The coquina flowers made for this project include 5 coquina seashells and a rhinestone (color of your choice) for each seashell flower. The flowers will then be applied to a recycled candle jar (see my article on how to recycle candle jars) - making the jar useful again.
Materials (amazon link- search for needed materials)
candle jar with lid
Coquina seashells
all-purpose glue (I used standard Elmer's glue all)
hobby paint brush
accessories (I used small scallop seashells)

Use a clean candle jar with a lid. Make sure there are no cracks or chips. The one shown here is from a 16 oz scented candle, which has been recycled for arts and crafts. Although this one has clear glass, a tinted or frosted candle jar can be used as well.

Sort through your collection of seashells and pull out any coquina seashells you may have. Depending on the size of the jar you have, 20 to 30 coquina seashells will be needed. Use the seashells to make flowers with 5 petals.
Steps to the decorative jar
1. Take a rhinestone and place it on your work surface. Find 5 coquina seashells that are about the same size. Place them around the rhinestone, space them more or less evenly. There is your first flower.
2. Place the jar in front of you on its side. You may have to use something to keep it from rolling around.
3. Apply a "glob" of glue to the jar. Spread it out with your paintbrush so it forms a circle that is slightly bigger than the flower you just put together.
What's a "glob" you may ask? Well it's bigger than a drop, maybe as many as 5 drops, all in the same place. This is so when you spread the glue around it will remain wet long enough to apply the flower but not be so much glue that it runs down the side of the glass.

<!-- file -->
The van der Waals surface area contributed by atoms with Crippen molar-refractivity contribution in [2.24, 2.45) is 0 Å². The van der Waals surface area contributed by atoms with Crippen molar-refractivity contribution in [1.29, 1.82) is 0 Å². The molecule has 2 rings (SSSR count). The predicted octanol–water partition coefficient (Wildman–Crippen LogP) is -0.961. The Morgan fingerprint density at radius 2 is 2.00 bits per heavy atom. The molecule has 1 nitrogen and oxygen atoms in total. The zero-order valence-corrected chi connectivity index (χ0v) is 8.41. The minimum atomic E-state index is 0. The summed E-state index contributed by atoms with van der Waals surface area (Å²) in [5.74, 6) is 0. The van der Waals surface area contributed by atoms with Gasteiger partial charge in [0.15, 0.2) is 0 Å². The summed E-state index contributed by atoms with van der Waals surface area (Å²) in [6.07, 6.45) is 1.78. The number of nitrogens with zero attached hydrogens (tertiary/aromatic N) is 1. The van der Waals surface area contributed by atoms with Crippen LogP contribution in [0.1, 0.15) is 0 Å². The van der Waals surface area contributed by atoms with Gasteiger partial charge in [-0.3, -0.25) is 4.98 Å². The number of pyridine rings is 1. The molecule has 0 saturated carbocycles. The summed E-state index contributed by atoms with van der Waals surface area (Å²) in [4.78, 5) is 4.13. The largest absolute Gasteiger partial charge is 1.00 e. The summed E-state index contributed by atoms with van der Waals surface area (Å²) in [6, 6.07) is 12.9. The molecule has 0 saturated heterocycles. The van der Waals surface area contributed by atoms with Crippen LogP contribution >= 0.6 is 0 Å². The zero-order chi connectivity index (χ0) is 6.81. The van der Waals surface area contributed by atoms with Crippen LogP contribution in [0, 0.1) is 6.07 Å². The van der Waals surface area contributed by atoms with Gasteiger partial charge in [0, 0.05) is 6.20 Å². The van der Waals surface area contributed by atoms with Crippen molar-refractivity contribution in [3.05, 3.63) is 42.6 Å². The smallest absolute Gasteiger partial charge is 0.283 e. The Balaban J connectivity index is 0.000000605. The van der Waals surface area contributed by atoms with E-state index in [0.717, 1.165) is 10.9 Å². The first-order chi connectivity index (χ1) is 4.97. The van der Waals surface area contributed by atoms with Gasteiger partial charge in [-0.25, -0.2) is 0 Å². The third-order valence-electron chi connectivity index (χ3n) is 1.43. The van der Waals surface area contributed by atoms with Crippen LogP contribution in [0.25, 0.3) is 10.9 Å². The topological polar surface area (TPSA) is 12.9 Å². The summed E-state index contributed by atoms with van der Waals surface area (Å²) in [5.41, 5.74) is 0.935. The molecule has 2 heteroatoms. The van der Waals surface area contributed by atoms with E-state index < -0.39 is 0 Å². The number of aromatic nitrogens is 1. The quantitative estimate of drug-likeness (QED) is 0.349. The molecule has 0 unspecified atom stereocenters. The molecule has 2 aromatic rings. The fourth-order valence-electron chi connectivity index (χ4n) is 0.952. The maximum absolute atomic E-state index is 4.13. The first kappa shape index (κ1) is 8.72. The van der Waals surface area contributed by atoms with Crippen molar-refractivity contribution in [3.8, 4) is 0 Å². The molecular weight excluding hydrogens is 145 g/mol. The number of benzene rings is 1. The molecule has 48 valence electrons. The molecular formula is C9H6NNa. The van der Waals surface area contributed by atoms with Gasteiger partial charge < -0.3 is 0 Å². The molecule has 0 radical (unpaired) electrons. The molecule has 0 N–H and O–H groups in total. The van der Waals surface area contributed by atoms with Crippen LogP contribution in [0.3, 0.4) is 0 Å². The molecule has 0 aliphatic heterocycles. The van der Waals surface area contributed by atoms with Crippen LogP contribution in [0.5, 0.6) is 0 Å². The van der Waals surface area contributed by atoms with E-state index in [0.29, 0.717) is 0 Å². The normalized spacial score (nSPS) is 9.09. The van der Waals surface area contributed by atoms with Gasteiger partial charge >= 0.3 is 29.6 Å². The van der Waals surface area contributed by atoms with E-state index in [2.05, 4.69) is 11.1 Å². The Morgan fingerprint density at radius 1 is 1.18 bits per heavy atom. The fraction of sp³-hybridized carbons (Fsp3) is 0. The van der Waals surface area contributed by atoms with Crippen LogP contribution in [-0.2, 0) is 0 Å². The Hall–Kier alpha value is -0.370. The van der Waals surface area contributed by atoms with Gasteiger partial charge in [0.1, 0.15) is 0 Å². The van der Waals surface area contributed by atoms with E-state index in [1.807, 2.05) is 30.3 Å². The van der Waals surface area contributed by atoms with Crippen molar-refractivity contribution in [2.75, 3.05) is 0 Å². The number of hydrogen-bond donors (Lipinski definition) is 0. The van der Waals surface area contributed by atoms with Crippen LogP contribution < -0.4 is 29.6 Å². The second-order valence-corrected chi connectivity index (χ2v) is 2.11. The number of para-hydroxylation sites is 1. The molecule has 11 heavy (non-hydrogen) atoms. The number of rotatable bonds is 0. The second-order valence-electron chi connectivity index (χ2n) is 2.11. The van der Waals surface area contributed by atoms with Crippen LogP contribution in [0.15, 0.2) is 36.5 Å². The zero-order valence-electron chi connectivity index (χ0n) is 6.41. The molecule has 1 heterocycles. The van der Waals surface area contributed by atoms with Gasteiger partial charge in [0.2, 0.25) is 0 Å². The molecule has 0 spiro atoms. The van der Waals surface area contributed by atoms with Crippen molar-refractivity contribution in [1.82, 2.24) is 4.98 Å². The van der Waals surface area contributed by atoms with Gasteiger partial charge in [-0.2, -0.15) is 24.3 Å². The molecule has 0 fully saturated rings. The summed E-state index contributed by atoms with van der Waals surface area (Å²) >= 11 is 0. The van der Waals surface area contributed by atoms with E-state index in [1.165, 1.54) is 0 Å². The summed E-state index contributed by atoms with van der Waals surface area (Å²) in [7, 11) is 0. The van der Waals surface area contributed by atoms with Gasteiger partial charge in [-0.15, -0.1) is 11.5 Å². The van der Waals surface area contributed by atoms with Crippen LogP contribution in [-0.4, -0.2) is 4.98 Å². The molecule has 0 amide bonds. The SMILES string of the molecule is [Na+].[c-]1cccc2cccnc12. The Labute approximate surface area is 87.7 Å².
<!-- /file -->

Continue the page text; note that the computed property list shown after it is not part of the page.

4. Place the flower on the glue. Start with the putting the rhinestone in the center of the circle of glue. Next place the coquina seashells around the rhinestone, just like you had them on the table. When you like what you have, sprinkle sand over the exposed glue to cover it up. Let the glue dry before going on.
5. While you wait for the glue of the first flower to dry, set up you next flower. Then go drink a cup of coffee or tea. If you move the project while the glue is still wet, the flower will try to run down the side of the glass and escape its destiny.
6. Repeat Steps 3, 4, and 5. Make as many flowers as you wish for your jar. Wait for the glue to dry between each flower.
7. Make a flower for the lid, if you are using one. Place it in the center of the lid using the same method used to place the flowers on the candle jar.
8. Scrape off any accidental glue drops and use a cloth to clean the glass between the "islands" of coquina seashell flowers.

There you have it. You just made one decorative seashell arts and crafts project using a recycled candle jar and coquina seashells in a flower design. Use the decorative jar to store things you like: other seashells, beach finds, marbles, stones, soaps, etc. Or try placing a self-contained votive candle inside and use the jar as a lantern.
As you can see, that is what I did here. I put a votive candleholder inside the jar and then inside the candleholder I placed a tea light - a vanilla scented one. When I lit the candle I got the shining light plus a very nice aroma that filled the air in the room. It looks even better in a darkened room.
Try your hand at this craft. Use different seashells or even different colored sand.
If you like this craft article, please leave a comment below and give it a share or two.